New FDA Commissioner Outlines Priorities


From DCAT Value Chain Insights (VCI)

By Regulatory News posted 05-18-2017 15:11

  

Scott Gottlieb, MD, the new Commissioner of the US Food and Drug Administration (FDA), addressed his staff for the first time and outlined key priorities of the agency, including improving it through the program alignment by the Office of Regulatory Affairs, addressing drug pricing through increased competition, implementing the 21st Century Cures Act, improving the generic-drug review process, and addressing opioid abuse.

With respect to the overall mission of the FDA, Dr. Gottlieb said: "... [W]e have an opportunity to greatly improve FDA’s primary and principal public health protection role through the Program Alignment being undertaken by the Office of Regulatory Affairs (ORA). As ORA’s mandate becomes more complex and more global, we look forward to achieving operational efficiencies that can improve our ability to fulfill our public health mission and protect consumers."

Dr. Gottlieb also outlined challenges that the agency must address as part of its mission, including how it can contribute to greater competiition for lower-cost drugs.. "..[T]oo many consumers are priced out of the medicines they need. Now, I know FDA doesn’t play a direct role in drug pricing. But we still need to be taking meaningful steps to get more low-cost alternatives to the market, to increase competition, and to give consumers more options. This is especially true when it comes to complex drugs and biosimilars."

He also addressed the generic-drug review process and alluded that he would address this topic more specifically in the near term. "We also need to take steps to make sure the generic drug process isn’t being inappropriately gamed to delay competition and disadvantage consumers. I hope to have much more to say on this topic in the coming weeks."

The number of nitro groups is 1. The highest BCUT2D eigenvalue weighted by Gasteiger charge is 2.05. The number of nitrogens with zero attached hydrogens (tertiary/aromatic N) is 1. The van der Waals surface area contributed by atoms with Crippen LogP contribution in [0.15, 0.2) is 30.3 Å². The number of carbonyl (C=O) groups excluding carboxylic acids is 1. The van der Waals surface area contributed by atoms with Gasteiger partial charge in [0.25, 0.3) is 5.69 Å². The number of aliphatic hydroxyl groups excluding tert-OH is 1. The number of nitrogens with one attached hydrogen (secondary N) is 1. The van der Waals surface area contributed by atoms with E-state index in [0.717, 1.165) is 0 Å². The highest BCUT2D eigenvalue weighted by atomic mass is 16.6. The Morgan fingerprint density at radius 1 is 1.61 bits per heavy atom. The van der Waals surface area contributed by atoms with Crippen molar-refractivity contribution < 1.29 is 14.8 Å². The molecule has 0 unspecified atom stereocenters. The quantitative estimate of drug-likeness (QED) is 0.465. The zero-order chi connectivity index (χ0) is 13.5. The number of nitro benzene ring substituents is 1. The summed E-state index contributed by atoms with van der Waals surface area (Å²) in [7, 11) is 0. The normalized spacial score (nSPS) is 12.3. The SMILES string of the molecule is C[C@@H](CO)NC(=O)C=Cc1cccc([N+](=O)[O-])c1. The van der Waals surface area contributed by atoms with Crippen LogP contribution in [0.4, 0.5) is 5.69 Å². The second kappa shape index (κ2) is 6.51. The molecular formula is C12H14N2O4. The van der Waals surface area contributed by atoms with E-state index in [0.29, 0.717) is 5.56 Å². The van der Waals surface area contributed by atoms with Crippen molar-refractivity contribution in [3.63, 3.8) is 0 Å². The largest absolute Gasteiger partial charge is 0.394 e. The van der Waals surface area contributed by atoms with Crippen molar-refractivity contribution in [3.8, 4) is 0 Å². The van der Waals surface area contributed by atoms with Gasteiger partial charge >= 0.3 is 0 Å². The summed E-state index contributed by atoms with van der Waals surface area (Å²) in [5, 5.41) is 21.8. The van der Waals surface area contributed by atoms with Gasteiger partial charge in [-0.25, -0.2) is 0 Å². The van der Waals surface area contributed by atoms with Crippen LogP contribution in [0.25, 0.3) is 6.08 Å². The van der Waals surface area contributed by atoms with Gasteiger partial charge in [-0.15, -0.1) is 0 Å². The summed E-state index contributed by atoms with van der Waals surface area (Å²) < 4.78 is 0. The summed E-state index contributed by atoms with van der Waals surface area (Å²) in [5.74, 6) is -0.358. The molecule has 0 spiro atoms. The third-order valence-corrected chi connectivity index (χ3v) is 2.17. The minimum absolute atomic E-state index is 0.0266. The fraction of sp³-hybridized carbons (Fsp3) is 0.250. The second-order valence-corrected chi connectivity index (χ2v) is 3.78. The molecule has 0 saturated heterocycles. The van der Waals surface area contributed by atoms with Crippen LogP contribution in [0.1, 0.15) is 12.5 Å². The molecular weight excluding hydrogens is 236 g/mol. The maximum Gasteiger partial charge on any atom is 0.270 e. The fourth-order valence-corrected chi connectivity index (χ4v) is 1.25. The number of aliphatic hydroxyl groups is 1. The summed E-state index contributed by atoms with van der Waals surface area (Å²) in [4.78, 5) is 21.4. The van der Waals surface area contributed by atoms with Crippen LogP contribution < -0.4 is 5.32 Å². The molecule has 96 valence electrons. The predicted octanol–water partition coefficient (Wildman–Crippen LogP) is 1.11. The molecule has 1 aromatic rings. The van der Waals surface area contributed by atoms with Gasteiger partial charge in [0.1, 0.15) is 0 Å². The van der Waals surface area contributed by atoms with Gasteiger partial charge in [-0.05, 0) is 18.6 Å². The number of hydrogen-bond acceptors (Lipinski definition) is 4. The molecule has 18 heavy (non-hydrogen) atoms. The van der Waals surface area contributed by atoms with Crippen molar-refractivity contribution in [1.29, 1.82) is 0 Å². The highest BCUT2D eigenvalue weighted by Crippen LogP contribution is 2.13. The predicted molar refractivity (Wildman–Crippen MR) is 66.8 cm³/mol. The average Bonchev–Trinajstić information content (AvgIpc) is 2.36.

He also underscored the FDA's role to encourage innovation, particularly as it relates to recent legislation, the 21st Century Cures Act. "In other areas, Congress gave us a clear mandate to be forward-leaning when it comes to how we’ll evaluate safety and efficacy in view of emerging scientific insight and better analytical tools. Implementing the 21st Century Cures Act is a key priority. We need to make sure we’re taking steps to foster innovation and regulating areas of promising new technology in ways that don’t raise the cost of development or reduce innovation. We need to do all of these things without compromising our primary mandate to protect the public health."

Dr. Gottlieb also addressed the opioid  crisis, in what he termed as the agency's "greatest immediate challenge." "But unquestionably, our greatest immediate challenge is the problem of opioid abuse. This is a public health crisis of staggering human and economic proportion. The epidemic of opioid addiction is not a problem that FDA can solve alone. But we have an important role to play in reducing the rate of new abuse, and in giving healthcare providers the tools to reduce exposure to opioids to only clearly appropriate patients, so we can also help reduce the new cases of addiction. Addressing this tragedy is going to be one of my highest initial priorities. Now, I know FDA has already taken many important steps to address the opioid crisis. But the epidemic has continued to grow. I’ll be working with FDA’s senior career leadership and in the coming weeks hope to have more to say on how we take even more forceful steps to address this crisis."

In concluding comments, he emphasized the continual overarching principal by the FDA to use risk-based approaches in its work and to pursue patient-centric and science-based decision-making. "In tackling these and other issues, we need to always be risk-based in our work. We need to make sure we’re getting the most public health bang for our efforts and the resources that we’re entrusted with. I know we only have limited resources to do these hard tasks. And I also know, from my prior work at FDA, how much we accomplish with the limited tools and resources we have available to us. We need to be patient-centric and science-based in everything we do. And, we must make sure that in all our efforts, we maintain the gold standard for regulatory science and independent, science-led decision-making, all led by a strong career workforce."

Source; FDA

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